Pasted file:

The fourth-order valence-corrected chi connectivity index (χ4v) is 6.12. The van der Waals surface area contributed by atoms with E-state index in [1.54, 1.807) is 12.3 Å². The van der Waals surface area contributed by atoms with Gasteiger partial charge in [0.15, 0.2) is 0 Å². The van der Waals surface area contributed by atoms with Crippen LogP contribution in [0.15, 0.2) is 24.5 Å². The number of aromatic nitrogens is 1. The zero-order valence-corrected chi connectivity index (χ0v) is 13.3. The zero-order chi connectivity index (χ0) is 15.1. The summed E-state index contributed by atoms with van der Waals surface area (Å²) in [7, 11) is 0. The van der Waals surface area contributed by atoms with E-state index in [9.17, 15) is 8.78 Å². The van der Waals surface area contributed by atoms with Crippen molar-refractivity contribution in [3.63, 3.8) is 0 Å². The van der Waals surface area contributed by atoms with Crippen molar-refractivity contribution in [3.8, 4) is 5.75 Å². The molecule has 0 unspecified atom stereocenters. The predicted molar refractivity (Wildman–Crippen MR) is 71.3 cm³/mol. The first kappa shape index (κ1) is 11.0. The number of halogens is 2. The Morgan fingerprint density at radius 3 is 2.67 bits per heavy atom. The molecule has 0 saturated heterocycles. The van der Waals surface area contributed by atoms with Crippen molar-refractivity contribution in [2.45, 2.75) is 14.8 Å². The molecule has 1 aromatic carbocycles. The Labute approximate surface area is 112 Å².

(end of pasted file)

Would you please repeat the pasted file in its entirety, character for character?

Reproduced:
The fourth-order valence-corrected chi connectivity index (χ4v) is 6.12. The van der Waals surface area contributed by atoms with E-state index in [1.54, 1.807) is 12.3 Å². The van der Waals surface area contributed by atoms with Gasteiger partial charge in [0.15, 0.2) is 0 Å². The van der Waals surface area contributed by atoms with Crippen LogP contribution in [0.15, 0.2) is 24.5 Å². The number of aromatic nitrogens is 1. The zero-order valence-corrected chi connectivity index (χ0v) is 13.3. The zero-order chi connectivity index (χ0) is 15.1. The summed E-state index contributed by atoms with van der Waals surface area (Å²) in [7, 11) is 0. The van der Waals surface area contributed by atoms with E-state index in [9.17, 15) is 8.78 Å². The van der Waals surface area contributed by atoms with Crippen molar-refractivity contribution in [3.63, 3.8) is 0 Å². The van der Waals surface area contributed by atoms with Crippen molar-refractivity contribution in [3.8, 4) is 5.75 Å². The molecule has 0 unspecified atom stereocenters. The predicted molar refractivity (Wildman–Crippen MR) is 71.3 cm³/mol. The first kappa shape index (κ1) is 11.0. The number of halogens is 2. The Morgan fingerprint density at radius 3 is 2.67 bits per heavy atom. The molecule has 0 saturated heterocycles. The van der Waals surface area contributed by atoms with Crippen molar-refractivity contribution in [2.45, 2.75) is 14.8 Å². The molecule has 1 aromatic carbocycles. The Labute approximate surface area is 112 Å².